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Tetra Whisper & HT Submersible Heaters
Photo by PriceGrabberThe Whisper and HT model submersible heaters by Tetra are designed specifically for heating small aquariums of 2 to 30 gallons in size. Both models are durable and simple to operate, especially the HT units, because they have an electronic thermostat that automatically adjusts heat output to keep the water at a constant 78F. All you have to do is put it in the aquarium and plug it in! If you need to heat a mini or nano reef tank, one of these Tetra heaters would be ideal.
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Titanium Heaters
Photo from PriceGrabberTitanium alloy heaters are virtually indestructible. They require a controlling device for operation, and although Azoo's Titanium Heater includes one, with other brands the controller is typically sold separately. Look for units that are designed to automatically shut off when the water level drops or they are exposed to air when plugged in. Most other types of submersible heaters only go up to 250 and 300 watts, but titanium heaters are available in higher wattages, such 500 and 800 watts, which are ideal for heating for larger aquariums. Titanium constructed heaters offer superior heat conduction and accuracy, are acid and corrosion resistance in fresh or saltwater.




http://saltaquarium.about.com/od/toppicks/tp/TPheaters.htm
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Trent
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« Reply #1 on: January 10, 2011, 01:28:10 pm »

How to Prevent Aquarium Heater Disasters
Don't Let This Happen to You!
"Walked by the tank this morning and found everything laying belly-up. The thermostat for the heater got stuck and the water temp was 92.6F."  The general response to this "Everythings Dead" message posted in the forums by Paul (psedio) is one of extreme sadness, and we agree. It is heart-wrenching to loose everything in your tank from something like a heater going haywire, a situation that might occur with any aquarium heater, so here are some very simple things you can do that could help to prevent this same type of disaster from happening.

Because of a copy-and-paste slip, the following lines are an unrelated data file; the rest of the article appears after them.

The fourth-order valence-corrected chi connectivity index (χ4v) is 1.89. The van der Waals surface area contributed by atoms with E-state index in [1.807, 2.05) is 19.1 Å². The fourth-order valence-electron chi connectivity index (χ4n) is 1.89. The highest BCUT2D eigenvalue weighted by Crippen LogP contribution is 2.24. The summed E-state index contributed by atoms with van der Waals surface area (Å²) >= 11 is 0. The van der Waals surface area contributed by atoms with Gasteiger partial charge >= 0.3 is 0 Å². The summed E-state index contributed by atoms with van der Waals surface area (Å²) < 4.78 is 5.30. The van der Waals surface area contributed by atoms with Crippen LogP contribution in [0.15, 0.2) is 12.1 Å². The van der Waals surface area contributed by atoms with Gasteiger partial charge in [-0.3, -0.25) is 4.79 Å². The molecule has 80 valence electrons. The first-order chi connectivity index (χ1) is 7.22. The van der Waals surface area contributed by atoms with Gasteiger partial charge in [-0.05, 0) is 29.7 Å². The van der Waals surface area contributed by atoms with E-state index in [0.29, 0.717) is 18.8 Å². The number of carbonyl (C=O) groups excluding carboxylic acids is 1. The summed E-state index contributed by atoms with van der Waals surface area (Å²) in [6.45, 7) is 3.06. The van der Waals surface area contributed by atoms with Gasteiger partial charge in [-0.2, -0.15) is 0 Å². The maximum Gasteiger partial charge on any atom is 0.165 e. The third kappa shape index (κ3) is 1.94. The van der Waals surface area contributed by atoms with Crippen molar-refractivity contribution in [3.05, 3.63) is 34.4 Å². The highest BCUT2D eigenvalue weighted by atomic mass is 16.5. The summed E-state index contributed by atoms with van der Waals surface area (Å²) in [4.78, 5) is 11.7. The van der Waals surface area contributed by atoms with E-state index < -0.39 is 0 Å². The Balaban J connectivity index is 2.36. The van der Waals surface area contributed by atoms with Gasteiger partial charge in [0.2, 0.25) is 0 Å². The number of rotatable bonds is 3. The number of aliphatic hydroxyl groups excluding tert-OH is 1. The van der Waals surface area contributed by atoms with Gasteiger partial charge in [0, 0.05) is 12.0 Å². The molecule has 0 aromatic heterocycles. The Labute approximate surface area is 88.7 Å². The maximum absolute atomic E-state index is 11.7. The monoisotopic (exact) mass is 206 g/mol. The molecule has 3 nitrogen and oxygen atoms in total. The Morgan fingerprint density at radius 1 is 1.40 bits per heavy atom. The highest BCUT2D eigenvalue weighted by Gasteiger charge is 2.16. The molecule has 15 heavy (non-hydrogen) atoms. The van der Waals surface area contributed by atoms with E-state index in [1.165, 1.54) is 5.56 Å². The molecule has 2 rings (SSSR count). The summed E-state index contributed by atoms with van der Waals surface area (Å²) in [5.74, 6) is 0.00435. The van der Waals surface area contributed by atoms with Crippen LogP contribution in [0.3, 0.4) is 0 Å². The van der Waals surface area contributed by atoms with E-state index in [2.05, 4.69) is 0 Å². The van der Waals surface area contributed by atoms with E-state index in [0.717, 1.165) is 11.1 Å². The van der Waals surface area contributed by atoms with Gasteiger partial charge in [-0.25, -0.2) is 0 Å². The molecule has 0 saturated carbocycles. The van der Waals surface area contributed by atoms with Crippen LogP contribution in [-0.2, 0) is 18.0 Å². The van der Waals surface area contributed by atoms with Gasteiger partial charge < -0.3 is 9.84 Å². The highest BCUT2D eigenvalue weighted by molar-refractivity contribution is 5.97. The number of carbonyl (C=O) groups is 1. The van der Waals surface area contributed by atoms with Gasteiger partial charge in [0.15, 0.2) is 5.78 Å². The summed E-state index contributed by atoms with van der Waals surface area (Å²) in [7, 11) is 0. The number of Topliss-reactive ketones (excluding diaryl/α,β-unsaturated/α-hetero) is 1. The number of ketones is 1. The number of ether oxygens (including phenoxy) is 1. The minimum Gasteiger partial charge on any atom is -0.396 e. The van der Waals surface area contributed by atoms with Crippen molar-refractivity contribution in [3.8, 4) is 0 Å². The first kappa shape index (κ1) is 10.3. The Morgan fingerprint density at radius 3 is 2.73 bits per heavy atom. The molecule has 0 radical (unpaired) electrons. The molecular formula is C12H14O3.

Consider an aquarium heater to be a critical piece of equipment, just as you would a filter or other piece of equipment that is essential to the livelihood of your tank inhabitants.

Purchase a top quality unit. Too often the heater is thought of as a simple and inexpensive device, and one tends to cheap out when buying one. What costs more, loosing everything in your tank, or spending a little more money on a better heater to start with?

Heater temperatures should be confirmed by using an accurate thermometer in the aquarium. Use a quality unit, such as one that has an alarm feature that warns you of high and low temperature changes to the water. A few degrees difference between the heater setting to that of the thermometer is acceptable.

Consider investing in a heater/chiller temperature controller, or other type of device that automatically monitors, controls, and alerts you to equipment and aquarium functions.

Follow instructions to make sure the heater is not only properly set up, but used correctly as well.

From Andy (darwindog): "I have the same one, they are a little susceptible to salt creep and burn out. You have to make sure you have all the proper drip loops as the manual says. Other than that mine is 2 years old and no probs."

Clean the heater and any other components regularly, particularly to keep it free of salt creep.

From Andy (darwindog): "My first one went after a week as I hadn't set it up correctly. When I unplugged the unit it was caked in salt on the control box. Luckily for me it just stopped working and didnt heat up."

To protect from overheating that can cause damage, always unplug the heater when doing aquarium water changes or removing it from the water, and maintain the level of the water in the tank to keep any particular type of heater submersed properly as instructed.

Don't try to repair or use a broken heater. Discard it and get a new one!
http://saltaquarium.about.com/od/setupequipment/a/heaterdisasters.htm
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Trent
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« Reply #2 on: January 10, 2011, 01:32:21 pm »

http://www.reefcentral.com/forums/showthread.php?s=b16e51dc7d7bc386a4c2662e572d4536&t=1933572